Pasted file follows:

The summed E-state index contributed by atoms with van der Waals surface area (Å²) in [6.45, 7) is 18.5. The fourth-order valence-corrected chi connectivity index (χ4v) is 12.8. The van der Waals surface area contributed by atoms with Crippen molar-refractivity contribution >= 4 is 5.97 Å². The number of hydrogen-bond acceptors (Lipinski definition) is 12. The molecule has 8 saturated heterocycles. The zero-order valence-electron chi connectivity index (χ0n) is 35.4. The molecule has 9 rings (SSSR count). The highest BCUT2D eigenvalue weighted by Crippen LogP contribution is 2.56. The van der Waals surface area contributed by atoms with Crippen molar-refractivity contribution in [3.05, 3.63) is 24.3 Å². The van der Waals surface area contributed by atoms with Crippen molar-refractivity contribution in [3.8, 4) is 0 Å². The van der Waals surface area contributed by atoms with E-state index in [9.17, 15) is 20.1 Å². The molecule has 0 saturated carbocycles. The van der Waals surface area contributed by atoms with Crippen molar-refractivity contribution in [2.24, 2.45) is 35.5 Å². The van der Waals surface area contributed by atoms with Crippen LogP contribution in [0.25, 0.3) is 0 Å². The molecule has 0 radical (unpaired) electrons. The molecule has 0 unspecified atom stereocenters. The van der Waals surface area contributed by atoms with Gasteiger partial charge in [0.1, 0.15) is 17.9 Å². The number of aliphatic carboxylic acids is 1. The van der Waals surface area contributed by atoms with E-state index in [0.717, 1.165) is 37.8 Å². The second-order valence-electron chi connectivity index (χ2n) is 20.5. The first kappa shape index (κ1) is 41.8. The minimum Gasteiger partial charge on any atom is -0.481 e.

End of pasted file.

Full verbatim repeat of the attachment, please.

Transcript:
The summed E-state index contributed by atoms with van der Waals surface area (Å²) in [6.45, 7) is 18.5. The fourth-order valence-corrected chi connectivity index (χ4v) is 12.8. The van der Waals surface area contributed by atoms with Crippen molar-refractivity contribution >= 4 is 5.97 Å². The number of hydrogen-bond acceptors (Lipinski definition) is 12. The molecule has 8 saturated heterocycles. The zero-order valence-electron chi connectivity index (χ0n) is 35.4. The molecule has 9 rings (SSSR count). The highest BCUT2D eigenvalue weighted by Crippen LogP contribution is 2.56. The van der Waals surface area contributed by atoms with Crippen molar-refractivity contribution in [3.05, 3.63) is 24.3 Å². The van der Waals surface area contributed by atoms with Crippen molar-refractivity contribution in [3.8, 4) is 0 Å². The van der Waals surface area contributed by atoms with E-state index in [9.17, 15) is 20.1 Å². The molecule has 0 saturated carbocycles. The van der Waals surface area contributed by atoms with Crippen molar-refractivity contribution in [2.24, 2.45) is 35.5 Å². The van der Waals surface area contributed by atoms with Crippen LogP contribution in [0.25, 0.3) is 0 Å². The molecule has 0 radical (unpaired) electrons. The molecule has 0 unspecified atom stereocenters. The van der Waals surface area contributed by atoms with Gasteiger partial charge in [0.1, 0.15) is 17.9 Å². The number of aliphatic carboxylic acids is 1. The van der Waals surface area contributed by atoms with E-state index in [0.717, 1.165) is 37.8 Å². The second-order valence-electron chi connectivity index (χ2n) is 20.5. The first kappa shape index (κ1) is 41.8. The minimum Gasteiger partial charge on any atom is -0.481 e.